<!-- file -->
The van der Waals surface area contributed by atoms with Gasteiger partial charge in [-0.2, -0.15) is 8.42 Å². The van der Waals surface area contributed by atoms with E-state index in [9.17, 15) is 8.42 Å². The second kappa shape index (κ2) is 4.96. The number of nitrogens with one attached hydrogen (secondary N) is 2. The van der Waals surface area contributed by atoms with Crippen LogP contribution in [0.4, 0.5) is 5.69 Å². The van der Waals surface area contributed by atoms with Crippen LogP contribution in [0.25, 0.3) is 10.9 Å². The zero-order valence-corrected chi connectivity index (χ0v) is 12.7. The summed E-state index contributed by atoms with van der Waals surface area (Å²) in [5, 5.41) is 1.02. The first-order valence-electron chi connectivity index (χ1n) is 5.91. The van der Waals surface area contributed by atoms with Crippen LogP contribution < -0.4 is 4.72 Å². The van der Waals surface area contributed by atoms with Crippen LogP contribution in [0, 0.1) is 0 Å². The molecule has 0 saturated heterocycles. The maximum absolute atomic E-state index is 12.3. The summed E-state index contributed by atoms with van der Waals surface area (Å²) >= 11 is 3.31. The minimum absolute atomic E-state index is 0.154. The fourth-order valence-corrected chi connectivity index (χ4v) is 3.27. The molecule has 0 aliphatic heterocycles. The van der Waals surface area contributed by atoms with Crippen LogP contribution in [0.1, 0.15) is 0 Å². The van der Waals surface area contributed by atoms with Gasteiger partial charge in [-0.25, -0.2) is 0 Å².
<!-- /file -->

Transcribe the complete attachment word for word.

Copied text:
The van der Waals surface area contributed by atoms with Gasteiger partial charge in [-0.2, -0.15) is 8.42 Å². The van der Waals surface area contributed by atoms with E-state index in [9.17, 15) is 8.42 Å². The second kappa shape index (κ2) is 4.96. The number of nitrogens with one attached hydrogen (secondary N) is 2. The van der Waals surface area contributed by atoms with Crippen LogP contribution in [0.4, 0.5) is 5.69 Å². The van der Waals surface area contributed by atoms with Crippen LogP contribution in [0.25, 0.3) is 10.9 Å². The zero-order valence-corrected chi connectivity index (χ0v) is 12.7. The summed E-state index contributed by atoms with van der Waals surface area (Å²) in [5, 5.41) is 1.02. The first-order valence-electron chi connectivity index (χ1n) is 5.91. The van der Waals surface area contributed by atoms with Crippen LogP contribution < -0.4 is 4.72 Å². The van der Waals surface area contributed by atoms with Crippen LogP contribution in [0, 0.1) is 0 Å². The molecule has 0 saturated heterocycles. The maximum absolute atomic E-state index is 12.3. The summed E-state index contributed by atoms with van der Waals surface area (Å²) >= 11 is 3.31. The minimum absolute atomic E-state index is 0.154. The fourth-order valence-corrected chi connectivity index (χ4v) is 3.27. The molecule has 0 aliphatic heterocycles. The van der Waals surface area contributed by atoms with Crippen LogP contribution in [0.1, 0.15) is 0 Å². The van der Waals surface area contributed by atoms with Gasteiger partial charge in [-0.25, -0.2) is 0 Å².